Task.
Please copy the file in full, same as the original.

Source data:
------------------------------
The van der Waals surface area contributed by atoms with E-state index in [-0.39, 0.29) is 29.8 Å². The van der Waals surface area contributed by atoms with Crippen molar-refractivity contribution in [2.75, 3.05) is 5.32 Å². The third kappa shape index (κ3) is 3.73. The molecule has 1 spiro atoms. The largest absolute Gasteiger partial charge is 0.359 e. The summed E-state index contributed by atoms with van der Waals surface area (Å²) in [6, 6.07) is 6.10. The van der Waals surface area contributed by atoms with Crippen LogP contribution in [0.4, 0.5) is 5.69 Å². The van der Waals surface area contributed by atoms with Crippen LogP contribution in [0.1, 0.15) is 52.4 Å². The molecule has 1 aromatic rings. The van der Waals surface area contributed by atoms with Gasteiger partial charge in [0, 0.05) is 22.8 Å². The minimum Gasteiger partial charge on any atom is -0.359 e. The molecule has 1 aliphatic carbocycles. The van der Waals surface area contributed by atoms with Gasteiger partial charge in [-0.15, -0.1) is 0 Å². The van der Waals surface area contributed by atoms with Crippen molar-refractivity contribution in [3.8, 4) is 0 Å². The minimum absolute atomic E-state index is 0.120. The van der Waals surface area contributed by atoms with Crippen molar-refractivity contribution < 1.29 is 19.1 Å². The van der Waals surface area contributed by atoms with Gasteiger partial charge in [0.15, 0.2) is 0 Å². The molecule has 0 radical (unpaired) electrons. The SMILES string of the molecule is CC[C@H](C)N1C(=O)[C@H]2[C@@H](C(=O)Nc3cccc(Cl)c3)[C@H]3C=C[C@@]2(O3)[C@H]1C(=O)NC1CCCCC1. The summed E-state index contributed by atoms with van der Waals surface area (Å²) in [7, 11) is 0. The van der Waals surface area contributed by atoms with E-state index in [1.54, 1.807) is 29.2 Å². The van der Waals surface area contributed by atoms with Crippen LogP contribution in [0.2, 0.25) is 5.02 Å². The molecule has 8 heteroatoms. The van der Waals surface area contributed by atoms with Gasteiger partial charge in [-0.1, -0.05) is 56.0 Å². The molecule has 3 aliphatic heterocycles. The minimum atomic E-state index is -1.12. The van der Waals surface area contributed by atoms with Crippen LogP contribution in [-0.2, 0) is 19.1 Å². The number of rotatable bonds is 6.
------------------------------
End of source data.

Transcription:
The van der Waals surface area contributed by atoms with E-state index in [-0.39, 0.29) is 29.8 Å². The van der Waals surface area contributed by atoms with Crippen molar-refractivity contribution in [2.75, 3.05) is 5.32 Å². The third kappa shape index (κ3) is 3.73. The molecule has 1 spiro atoms. The largest absolute Gasteiger partial charge is 0.359 e. The summed E-state index contributed by atoms with van der Waals surface area (Å²) in [6, 6.07) is 6.10. The van der Waals surface area contributed by atoms with Crippen LogP contribution in [0.4, 0.5) is 5.69 Å². The van der Waals surface area contributed by atoms with Crippen LogP contribution in [0.1, 0.15) is 52.4 Å². The molecule has 1 aromatic rings. The van der Waals surface area contributed by atoms with Gasteiger partial charge in [0, 0.05) is 22.8 Å². The minimum Gasteiger partial charge on any atom is -0.359 e. The molecule has 1 aliphatic carbocycles. The van der Waals surface area contributed by atoms with Gasteiger partial charge in [-0.15, -0.1) is 0 Å². The van der Waals surface area contributed by atoms with Crippen molar-refractivity contribution in [3.8, 4) is 0 Å². The minimum absolute atomic E-state index is 0.120. The van der Waals surface area contributed by atoms with Crippen molar-refractivity contribution < 1.29 is 19.1 Å². The van der Waals surface area contributed by atoms with Gasteiger partial charge in [0.15, 0.2) is 0 Å². The molecule has 0 radical (unpaired) electrons. The SMILES string of the molecule is CC[C@H](C)N1C(=O)[C@H]2[C@@H](C(=O)Nc3cccc(Cl)c3)[C@H]3C=C[C@@]2(O3)[C@H]1C(=O)NC1CCCCC1. The summed E-state index contributed by atoms with van der Waals surface area (Å²) in [7, 11) is 0. The van der Waals surface area contributed by atoms with E-state index in [1.54, 1.807) is 29.2 Å². The van der Waals surface area contributed by atoms with Crippen LogP contribution in [0.2, 0.25) is 5.02 Å². The molecule has 8 heteroatoms. The van der Waals surface area contributed by atoms with Gasteiger partial charge in [-0.1, -0.05) is 56.0 Å². The molecule has 3 aliphatic heterocycles. The minimum atomic E-state index is -1.12. The van der Waals surface area contributed by atoms with Crippen LogP contribution in [-0.2, 0) is 19.1 Å². The number of rotatable bonds is 6.